How to Do a Testicular Self Examination

Testicular Cancer Resource Center

to Do a Testicular Self Examination:

For men over the
age of 14, a monthly self-exam of the testicles is an effective way of
becoming familiar with this area of the body and thus enabling the detection
of testicular cancer at an early — and very curable — stage. Why do you need
to do it monthly? Because the point of the self exam is not to find
something wrong today. The point is to learn what everything feels like when
things are normal, and to check back every month to make sure that nothing has
changed. If something HAS changed, you will know it and you can do something
about it.


The testicular self exam is
best performed after a warm bath or shower.
(Heat relaxes the scrotum, making it easier to spot anything abnormal)

Here is how to do
the self exam:


  • If possible, stand in front of a mirror. Check for any swelling on the
    scrotal skin. 
  • Examine each testicle with both hands. Place the index and middle
    fingers under the testicle with the thumbs placed on top. Roll the
    testicle gently between the thumbs and fingers — you shouldn’t feel any
    pain when doing the exam. Don’t be alarmed if one testicle seems slightly
    larger than the other, that’s normal. 
  • Find the epididymis, the soft, tube-like structure behind the testicle
    that collects and carries sperm. If you are familiar with this structure,
    you won’t mistake it for a suspicious lump. Cancerous lumps usually are
    found on the sides of the testicle but can also show up on the front.
    Lumps on or attached to the epididymis are not cancerous. 
  • If you find a lump on your testicle or any of the other signs of
    testicular cancer listed below, see a doctor, preferably a urologist,
    right away
    . The abnormality may not be cancer, but if it is testicular
    cancer, it will spread if it is not stopped by treatment. Even if it is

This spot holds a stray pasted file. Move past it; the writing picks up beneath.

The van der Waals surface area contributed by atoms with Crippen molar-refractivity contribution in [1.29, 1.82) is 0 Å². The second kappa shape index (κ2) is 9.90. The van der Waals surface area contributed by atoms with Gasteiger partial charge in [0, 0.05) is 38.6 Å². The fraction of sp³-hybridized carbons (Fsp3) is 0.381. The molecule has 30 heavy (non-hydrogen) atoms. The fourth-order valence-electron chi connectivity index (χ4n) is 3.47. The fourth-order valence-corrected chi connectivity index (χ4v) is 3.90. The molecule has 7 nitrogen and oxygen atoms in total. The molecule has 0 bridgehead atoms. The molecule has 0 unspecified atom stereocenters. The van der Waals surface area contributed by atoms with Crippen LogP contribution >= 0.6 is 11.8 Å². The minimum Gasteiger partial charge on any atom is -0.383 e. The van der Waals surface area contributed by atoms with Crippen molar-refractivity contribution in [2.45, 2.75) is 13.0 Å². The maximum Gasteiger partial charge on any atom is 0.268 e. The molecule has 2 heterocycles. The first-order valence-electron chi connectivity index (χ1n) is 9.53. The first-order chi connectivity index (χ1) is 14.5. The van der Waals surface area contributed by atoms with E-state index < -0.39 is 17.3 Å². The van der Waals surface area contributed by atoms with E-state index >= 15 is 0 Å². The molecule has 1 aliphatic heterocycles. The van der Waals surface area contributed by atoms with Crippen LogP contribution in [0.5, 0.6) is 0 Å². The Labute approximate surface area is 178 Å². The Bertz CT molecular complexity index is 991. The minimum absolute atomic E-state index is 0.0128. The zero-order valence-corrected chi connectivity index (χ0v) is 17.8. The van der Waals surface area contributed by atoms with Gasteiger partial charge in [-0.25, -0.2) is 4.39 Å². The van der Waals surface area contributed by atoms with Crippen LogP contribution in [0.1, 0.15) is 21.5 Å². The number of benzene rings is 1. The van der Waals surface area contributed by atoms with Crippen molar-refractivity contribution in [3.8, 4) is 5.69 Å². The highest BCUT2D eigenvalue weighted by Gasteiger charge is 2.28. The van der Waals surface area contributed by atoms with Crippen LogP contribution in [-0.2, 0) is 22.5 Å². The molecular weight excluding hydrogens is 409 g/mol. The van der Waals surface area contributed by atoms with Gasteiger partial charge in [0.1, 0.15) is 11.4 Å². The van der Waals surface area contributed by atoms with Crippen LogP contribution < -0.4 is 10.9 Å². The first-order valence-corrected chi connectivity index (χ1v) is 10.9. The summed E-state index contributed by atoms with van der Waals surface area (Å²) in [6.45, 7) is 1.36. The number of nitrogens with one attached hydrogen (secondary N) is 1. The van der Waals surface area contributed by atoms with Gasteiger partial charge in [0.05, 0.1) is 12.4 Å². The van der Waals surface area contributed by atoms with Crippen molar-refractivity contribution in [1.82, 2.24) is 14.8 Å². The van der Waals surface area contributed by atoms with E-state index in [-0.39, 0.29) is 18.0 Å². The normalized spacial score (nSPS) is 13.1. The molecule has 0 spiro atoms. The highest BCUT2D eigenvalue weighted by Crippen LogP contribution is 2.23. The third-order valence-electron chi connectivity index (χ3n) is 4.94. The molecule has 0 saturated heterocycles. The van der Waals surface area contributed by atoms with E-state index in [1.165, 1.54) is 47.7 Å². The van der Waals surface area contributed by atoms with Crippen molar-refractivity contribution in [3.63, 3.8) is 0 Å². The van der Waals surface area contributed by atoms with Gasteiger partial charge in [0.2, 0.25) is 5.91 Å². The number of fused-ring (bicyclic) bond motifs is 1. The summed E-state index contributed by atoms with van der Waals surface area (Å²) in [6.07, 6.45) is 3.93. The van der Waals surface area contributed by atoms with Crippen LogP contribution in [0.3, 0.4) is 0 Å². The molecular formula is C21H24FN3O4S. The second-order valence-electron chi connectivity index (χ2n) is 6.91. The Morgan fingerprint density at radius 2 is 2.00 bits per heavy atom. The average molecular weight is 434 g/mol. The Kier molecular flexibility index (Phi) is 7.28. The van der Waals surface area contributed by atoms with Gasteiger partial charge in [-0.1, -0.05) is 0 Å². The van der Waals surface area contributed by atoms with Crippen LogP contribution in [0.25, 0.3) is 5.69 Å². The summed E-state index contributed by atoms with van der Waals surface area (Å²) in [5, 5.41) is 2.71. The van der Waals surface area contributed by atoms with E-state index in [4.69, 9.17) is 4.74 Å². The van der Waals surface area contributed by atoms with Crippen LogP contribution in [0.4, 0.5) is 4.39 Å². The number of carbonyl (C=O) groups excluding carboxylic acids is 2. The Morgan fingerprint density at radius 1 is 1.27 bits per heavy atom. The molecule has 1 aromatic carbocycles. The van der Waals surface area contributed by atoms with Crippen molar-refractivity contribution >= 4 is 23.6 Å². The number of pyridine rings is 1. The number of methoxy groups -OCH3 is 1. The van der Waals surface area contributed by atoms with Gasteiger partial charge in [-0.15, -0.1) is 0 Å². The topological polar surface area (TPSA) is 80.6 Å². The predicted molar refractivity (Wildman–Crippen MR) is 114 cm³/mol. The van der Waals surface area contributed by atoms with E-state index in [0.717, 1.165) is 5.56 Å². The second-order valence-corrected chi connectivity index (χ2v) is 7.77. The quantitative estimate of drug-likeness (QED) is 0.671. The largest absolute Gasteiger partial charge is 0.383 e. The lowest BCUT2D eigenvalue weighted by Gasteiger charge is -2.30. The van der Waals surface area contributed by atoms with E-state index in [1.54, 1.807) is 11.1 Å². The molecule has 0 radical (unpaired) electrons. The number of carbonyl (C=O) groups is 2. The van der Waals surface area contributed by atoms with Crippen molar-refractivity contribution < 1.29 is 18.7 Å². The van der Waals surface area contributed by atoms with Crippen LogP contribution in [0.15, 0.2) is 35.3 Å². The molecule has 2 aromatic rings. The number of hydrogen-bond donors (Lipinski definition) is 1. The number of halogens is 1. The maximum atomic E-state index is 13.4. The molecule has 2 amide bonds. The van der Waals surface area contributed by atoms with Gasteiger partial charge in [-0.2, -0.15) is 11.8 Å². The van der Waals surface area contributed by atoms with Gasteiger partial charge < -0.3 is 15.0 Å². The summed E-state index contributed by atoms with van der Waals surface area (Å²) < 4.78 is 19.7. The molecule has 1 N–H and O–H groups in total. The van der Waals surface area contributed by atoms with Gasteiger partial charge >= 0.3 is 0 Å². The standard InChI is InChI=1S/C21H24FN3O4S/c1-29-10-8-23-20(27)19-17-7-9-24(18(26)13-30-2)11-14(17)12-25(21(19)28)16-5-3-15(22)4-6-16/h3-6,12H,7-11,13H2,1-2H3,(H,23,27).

something else like an infection, you are still going to need to see a
    doctor. Waiting and hoping will not fix anything. Please note that free
    floating lumps in the scrotum that are not attached in any way to a
    testicle are not testicular cancer. When in doubt, get it checked out
    – if only for peace of mind!


Other signs of
testicular cancer to keep in mind are:


  • Any enlargement of a testicle
  • A significant loss of size in one of the testicles
  • A feeling of heaviness in the scrotum
  • A dull ache in the lower abdomen or in the groin
  • A sudden collection of fluid in the scrotum
  • Pain or discomfort in a testicle or in the scrotum
  • Enlargement or tenderness of the breasts


I hesitate to
mention the following list, since anything out of the ordinary down there
should prompt a visit to the doctor, but you should be aware that the
following symptoms are not normally signs of testicular cancer:


  • A pimple, ingrown hair or rash on the scrotal skin
  • A free floating lump in the scrotum, seemingly not attached to anything
  • A lump on the epidiymis or tubes coming from the testicle that kind of
    feels like a third testicle
  • Pain or burning during urination
  • Blood in the urine or semen


Remember, only a physician can make a positive diagnosis ***

For that matter,
only a physician can make a negative diagnosis too. If you think something
feels strange, go see the doctor!

Finally, embarrassment
is a poor excuse for not having any problem examined by a doctor.
If you think there is something wrong or something has changed, please see
your doctor!

information on a number of related topics, please check out these links:





This page was last updated on Mar 16, 2009
Copyright � 1997 – 2009 The
Testicular Cancer Resource Center
, All Rights Reserved

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